3. “If anyone thinks he is something when he is nothing, he deceives himself. Each one should test his own actions. Then he can take pride in himself without comparing himself to somebody else…”
Bill Haslam, the Governor of Tennessee, was with us at the last conference in September. He said, “If you want to truly know yourself – run for office.” You clearly have to promote yourself and make bold statements about what you will or will not do once you are elected. You have to show the best side of yourself and play down what are perceived as weaknesses. But, perhaps, there is a fine line between that and falling into the trap of believing your own press or allowing a strong ego to become a tyrant. I might rephrase the verse to say, “If anyone thinks or presents himself as more than he is then he is deceiving himself first and then others.” It doesn’t mean we are to think of ourselves as nothing or worthless wretches. It means we are to have a healthy and realistic sense of ourselves. After all, true humility is not thinking less of yourself but thinking of yourself less. It is not deceiving yourself in another way by denying gifts and abilities God has given. It is working to have a true evaluation of ourselves and allowing others to tell us the truth in love when we start to wander or open ourselves up to snares. Each of us has to answer that question for ourselves in the end.
But, here is one way to know. We can test our actions and not just our opinions or who we say we are. What we actually do is the best evaluation for who we think we are. As Dizzy Dean said so well, “It ain’t braggin’ if you can do it.” False humility or holding back for fear of looking prideful is as unhealthy as pride and arrogance. No one is helped.
When we do that and have a genuine sense of who we are then we can take a permissible pride in that. It sounds contradictory, doesn’t it? It is not because the word here is not pride in the sense of promoting yourself without having the substance or actions to back it up but it is the word that is sometimes used for rejoicing or even joy. We can rejoice in what we have done. That is why I love Ecclesiastes 5:18-20:
“This is what I have observed to be good: that it is appropriate for a person to eat, to drink and to find satisfaction in their toilsome labor under the sun during the few days of life God has given them—for this is their lot. Moreover, when God gives someone wealth and possessions, and the ability to enjoy them, to accept their lot and be happy in their toil—this is a gift of God. They seldom reflect on the days of their life, because God keeps them occupied with gladness of heart.”
And the only way to have this kind of pride that we can actually enjoy is to refuse to compare ourselves to others. Yes, we can aspire to emulate those we respect. We can hold up others as examples of qualities we would like to have in our own lives but the death of joy is comparison. That is why it creates a particular kind of pride or a particular kind of envy. “Pride gets no pleasure out of having something, only out of having more of it than the next man…It is the comparison that makes you proud: the pleasure of being above the rest. Once the element of competition is gone, pride is gone.” C.S. Lewis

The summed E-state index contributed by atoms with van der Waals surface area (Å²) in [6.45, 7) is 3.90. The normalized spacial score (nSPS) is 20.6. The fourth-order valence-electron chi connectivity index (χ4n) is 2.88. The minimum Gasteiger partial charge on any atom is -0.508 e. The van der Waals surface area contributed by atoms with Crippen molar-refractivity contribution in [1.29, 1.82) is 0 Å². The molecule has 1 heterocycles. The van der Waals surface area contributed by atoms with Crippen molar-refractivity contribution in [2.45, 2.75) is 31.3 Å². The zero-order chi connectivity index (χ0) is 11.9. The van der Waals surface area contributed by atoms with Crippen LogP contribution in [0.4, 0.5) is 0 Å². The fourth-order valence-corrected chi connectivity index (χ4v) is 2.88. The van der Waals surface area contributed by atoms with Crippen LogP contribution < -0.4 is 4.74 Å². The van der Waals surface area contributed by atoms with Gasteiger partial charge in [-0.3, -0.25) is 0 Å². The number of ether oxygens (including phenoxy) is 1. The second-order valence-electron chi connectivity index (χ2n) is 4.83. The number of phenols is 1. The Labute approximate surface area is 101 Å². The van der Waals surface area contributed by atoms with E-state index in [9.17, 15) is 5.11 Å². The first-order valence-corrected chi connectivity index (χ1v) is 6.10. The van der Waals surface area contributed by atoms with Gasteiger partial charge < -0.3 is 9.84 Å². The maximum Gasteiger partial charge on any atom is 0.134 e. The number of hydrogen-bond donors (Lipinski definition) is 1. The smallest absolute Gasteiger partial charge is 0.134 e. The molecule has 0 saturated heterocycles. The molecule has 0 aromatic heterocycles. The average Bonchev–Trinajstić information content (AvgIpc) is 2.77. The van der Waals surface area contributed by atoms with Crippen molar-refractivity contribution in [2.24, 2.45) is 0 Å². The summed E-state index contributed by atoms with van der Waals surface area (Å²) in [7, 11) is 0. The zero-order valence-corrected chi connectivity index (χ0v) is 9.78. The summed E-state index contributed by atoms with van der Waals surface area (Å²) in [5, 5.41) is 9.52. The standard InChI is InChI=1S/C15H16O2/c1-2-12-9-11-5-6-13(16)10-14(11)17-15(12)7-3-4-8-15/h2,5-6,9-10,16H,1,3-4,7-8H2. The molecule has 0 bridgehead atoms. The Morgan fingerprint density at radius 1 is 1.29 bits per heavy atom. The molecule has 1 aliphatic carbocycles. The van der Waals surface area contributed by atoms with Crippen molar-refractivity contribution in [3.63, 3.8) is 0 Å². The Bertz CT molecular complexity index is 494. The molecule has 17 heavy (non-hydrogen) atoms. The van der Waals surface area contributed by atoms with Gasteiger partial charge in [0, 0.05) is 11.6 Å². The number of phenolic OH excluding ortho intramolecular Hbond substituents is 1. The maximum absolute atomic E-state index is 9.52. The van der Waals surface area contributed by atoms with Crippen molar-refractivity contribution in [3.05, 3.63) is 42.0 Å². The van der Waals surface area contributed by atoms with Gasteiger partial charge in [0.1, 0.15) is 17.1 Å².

Peter Greer has written a book titled “Rooting For Rivals” that encourages churches and ministries to resist comparing themselves to each other and competing with each other or trying to outdo the other to attract more people or donors. All it does is create more competition that eventually becomes rivalry. Everyone is hurt by it. “Part of getting freedom from envy is to celebrate others and find contentment with what God has given us.” Contentment is the key to enjoyment. God gave some more and some less but I will not be caught up in the trap of comparison.
4. “Let us not become weary in doing good, for at the proper time we will reap a harvest if we do not give up. Therefore, as we have opportunity, let us do good to all people.”
This comes at the end of a passage where Paul is talking about reaping and sowing – and the natural cycle of cause and effect. There is no season for doing good. It is a constant sowing but there is a season for reaping the results of doing good. We talked a few weeks ago about one of the joys of having been a teacher is to hear from former students and their telling you what you had meant in their lives even though you did not know it at the time you were worn down by discipline, grading papers late into the night, angry parents and low pay. Somehow, those words thirty years later make it worth it. Or, to hear a thank you from one of your children when they are adults. I know Jesus wondered about the nine lepers who did not return to thank him but he was grateful for and impressed by the one who did.
Do not become weary. The word does not mean tired or even exhausted. It means despondent or having your spirit broken. It means not allowing ourselves to become cynical or embittered by not seeing the results or doing good. Do not be broken by ingratitude. Do not be hardened by not seeing any progress. Someday there will be a harvest if we do not give up and quit.
So, continue to do good at every opportunity. That does not mean we are to obsessed with doing good or trying to fix the world. It does not mean being a slave to the problems of everyone but it means when there is an opportunity. How do you know when there is an opportunity and not just guilt or an unhealthy obligation driving you? An opportunity is a situation that can use whatever you have to offer – large or small. An opportunity is a situation that might well improve with your particular contribution. It is not a black hole. It is not one more request for a donation or time. It is something that just fits – and not every need is an opportunity.
5. So, what have we said this morning?
Be understanding and kind but don’t leave people to become useless.
Help people with the heavy things in their lives that can be shared but don’t take on their duties.
Be honest with yourself and allow others to be honest with you for your own good.
Don’t get distracted from your own calling by comparing yourself to others.
Doing good can be tiring but don’t let it kill your spirit. There will be a harvest.
Do the kinds of good that are responses to opportunities.